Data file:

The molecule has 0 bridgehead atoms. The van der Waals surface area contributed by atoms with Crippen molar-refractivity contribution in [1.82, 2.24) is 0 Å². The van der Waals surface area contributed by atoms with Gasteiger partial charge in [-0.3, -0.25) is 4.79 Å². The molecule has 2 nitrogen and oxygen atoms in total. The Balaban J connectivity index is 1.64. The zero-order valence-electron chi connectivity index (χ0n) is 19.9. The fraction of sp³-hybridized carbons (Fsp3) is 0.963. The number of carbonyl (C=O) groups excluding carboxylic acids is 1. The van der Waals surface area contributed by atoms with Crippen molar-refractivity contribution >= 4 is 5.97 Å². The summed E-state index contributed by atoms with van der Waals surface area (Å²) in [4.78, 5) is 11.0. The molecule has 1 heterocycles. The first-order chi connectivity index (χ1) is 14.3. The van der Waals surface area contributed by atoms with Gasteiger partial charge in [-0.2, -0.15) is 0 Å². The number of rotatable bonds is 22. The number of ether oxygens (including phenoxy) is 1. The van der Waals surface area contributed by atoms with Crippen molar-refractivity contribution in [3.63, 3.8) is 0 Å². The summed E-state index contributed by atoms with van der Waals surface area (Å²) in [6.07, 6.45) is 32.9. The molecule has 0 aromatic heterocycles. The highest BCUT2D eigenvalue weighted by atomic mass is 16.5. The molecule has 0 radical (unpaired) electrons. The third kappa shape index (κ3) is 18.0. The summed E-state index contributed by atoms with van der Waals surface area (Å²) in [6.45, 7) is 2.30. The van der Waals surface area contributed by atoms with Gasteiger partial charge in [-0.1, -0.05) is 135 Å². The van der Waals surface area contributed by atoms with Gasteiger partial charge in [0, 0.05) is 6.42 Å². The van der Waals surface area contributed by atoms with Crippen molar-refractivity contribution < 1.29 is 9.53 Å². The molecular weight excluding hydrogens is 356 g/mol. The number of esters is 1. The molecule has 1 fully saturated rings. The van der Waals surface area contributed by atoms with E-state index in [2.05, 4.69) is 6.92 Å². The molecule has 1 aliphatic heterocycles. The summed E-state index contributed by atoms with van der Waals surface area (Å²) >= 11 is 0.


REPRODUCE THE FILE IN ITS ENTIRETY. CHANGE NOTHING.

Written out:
The molecule has 0 bridgehead atoms. The van der Waals surface area contributed by atoms with Crippen molar-refractivity contribution in [1.82, 2.24) is 0 Å². The van der Waals surface area contributed by atoms with Gasteiger partial charge in [-0.3, -0.25) is 4.79 Å². The molecule has 2 nitrogen and oxygen atoms in total. The Balaban J connectivity index is 1.64. The zero-order valence-electron chi connectivity index (χ0n) is 19.9. The fraction of sp³-hybridized carbons (Fsp3) is 0.963. The number of carbonyl (C=O) groups excluding carboxylic acids is 1. The van der Waals surface area contributed by atoms with Crippen molar-refractivity contribution >= 4 is 5.97 Å². The summed E-state index contributed by atoms with van der Waals surface area (Å²) in [4.78, 5) is 11.0. The molecule has 1 heterocycles. The first-order chi connectivity index (χ1) is 14.3. The van der Waals surface area contributed by atoms with Gasteiger partial charge in [-0.2, -0.15) is 0 Å². The number of rotatable bonds is 22. The number of ether oxygens (including phenoxy) is 1. The van der Waals surface area contributed by atoms with Crippen molar-refractivity contribution in [3.63, 3.8) is 0 Å². The summed E-state index contributed by atoms with van der Waals surface area (Å²) in [6.07, 6.45) is 32.9. The molecule has 0 aromatic heterocycles. The highest BCUT2D eigenvalue weighted by atomic mass is 16.5. The molecule has 0 radical (unpaired) electrons. The third kappa shape index (κ3) is 18.0. The summed E-state index contributed by atoms with van der Waals surface area (Å²) in [6.45, 7) is 2.30. The van der Waals surface area contributed by atoms with Gasteiger partial charge in [-0.1, -0.05) is 135 Å². The van der Waals surface area contributed by atoms with Gasteiger partial charge in [0, 0.05) is 6.42 Å². The van der Waals surface area contributed by atoms with Crippen molar-refractivity contribution < 1.29 is 9.53 Å². The molecular weight excluding hydrogens is 356 g/mol. The number of esters is 1. The molecule has 1 fully saturated rings. The van der Waals surface area contributed by atoms with E-state index in [2.05, 4.69) is 6.92 Å². The molecule has 1 aliphatic heterocycles. The summed E-state index contributed by atoms with van der Waals surface area (Å²) >= 11 is 0.